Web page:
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Aerodynamic Design Optimization On Unstructured Meshes Using the NavierStokes Equations
 AIAA J
, 1999
"... A continuous adjoint approach for obtaining sensitivity derivatives on unstructured grids is developed and analyzed. The derivation of the costate equations is presented, and a secondorder accurate discretization method is described. The relationship between the continuous formulation and a discret ..."
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Cited by 144 (4 self)
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A continuous adjoint approach for obtaining sensitivity derivatives on unstructured grids is developed and analyzed. The derivation of the costate equations is presented, and a secondorder accurate discretization method is described. The relationship between the continuous formulation and a discrete formulation is explored for inviscid, as well as for viscous flow. Several limitations in a strict adherence to the continuous approach are uncovered, and an approach that circumvents these diculties is presented. The issue of grid sensitivities, which do not arise naturally in the continuous formulation, is investigated and is observed to be of importance when dealing with geometric singularities. A method is described for modifying inviscid and viscous meshes during the design cycle to accommodate changes in the surface shape. The accuracy of the sensitivity derivatives is established by comparing with finite
PROBLEM FORMULATION FOR MULTIDISCIPLINARY OPTIMIZATION
, 1994
"... This paper is about multidisciplinary (design) optimization, or MDO, the coupling of two or more analysis disciplines with numerical optimization. The paper has three goals. First, it is an expository introduction to MDO aimed at those who do research on optimization algorithms, since the optimizati ..."
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Cited by 129 (8 self)
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This paper is about multidisciplinary (design) optimization, or MDO, the coupling of two or more analysis disciplines with numerical optimization. The paper has three goals. First, it is an expository introduction to MDO aimed at those who do research on optimization algorithms, since the optimization community has much to contribute to this important class of computational engineering problems. Second, this paper presents to the MDO research community a new abstraction for multidisciplinary analysis and design problems as well as new decomposition formulations for these problems. Third, the "individual discipline feasible " (IDF) approaches introduced here make use of existing specialized analysis codes, and they introduce significant opportunities for coarsegrained computational parallelism particularly well suited to heterogeneous computing environments. The key distinguishing characteristic of the three fundamental approaches to MDO formulation discussed here is the kind of disciplinary feasibility that must be maintained at each optimization iteration. Other formulation issues, such as the sensitivities required, are also considered. This discussion highlights the tradeoffs between reuse of existing software, computational requirements, and probability of success.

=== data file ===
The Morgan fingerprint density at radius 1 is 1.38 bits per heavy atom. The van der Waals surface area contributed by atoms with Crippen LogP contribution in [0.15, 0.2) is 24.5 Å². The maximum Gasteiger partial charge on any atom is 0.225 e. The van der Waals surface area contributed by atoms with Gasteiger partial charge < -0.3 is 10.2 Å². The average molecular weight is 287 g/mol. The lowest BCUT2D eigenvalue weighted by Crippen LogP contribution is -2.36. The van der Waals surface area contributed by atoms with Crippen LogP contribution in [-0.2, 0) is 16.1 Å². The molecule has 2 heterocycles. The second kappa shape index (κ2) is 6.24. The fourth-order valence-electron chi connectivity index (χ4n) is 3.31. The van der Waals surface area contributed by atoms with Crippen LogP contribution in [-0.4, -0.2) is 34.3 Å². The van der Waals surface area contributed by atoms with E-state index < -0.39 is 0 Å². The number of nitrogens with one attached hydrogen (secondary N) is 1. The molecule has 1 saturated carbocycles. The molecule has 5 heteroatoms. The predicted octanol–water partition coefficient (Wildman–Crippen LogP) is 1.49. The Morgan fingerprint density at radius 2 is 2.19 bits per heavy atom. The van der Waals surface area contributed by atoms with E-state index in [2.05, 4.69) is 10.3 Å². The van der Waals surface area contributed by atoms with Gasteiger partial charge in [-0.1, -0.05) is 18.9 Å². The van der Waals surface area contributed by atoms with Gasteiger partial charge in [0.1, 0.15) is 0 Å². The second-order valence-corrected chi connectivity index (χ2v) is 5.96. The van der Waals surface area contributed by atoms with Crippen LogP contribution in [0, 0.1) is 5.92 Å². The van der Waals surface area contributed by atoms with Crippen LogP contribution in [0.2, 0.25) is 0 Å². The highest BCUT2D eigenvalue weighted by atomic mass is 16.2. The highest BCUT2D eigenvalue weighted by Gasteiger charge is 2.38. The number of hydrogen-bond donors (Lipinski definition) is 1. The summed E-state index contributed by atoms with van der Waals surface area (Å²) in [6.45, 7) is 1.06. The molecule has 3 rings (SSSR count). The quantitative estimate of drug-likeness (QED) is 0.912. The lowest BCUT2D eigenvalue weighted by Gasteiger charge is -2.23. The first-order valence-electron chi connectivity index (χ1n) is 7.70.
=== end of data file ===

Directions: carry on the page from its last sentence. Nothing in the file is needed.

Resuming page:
Algorithm Developments for Discrete Adjoint Methods
, 2001
"... This paper presents a number of algorithm developments for adjoint methods using the `discrete' approach in which the discretisation of the nonlinear equations is linearised and the resulting matrix is then transposed ..."
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Cited by 50 (13 self)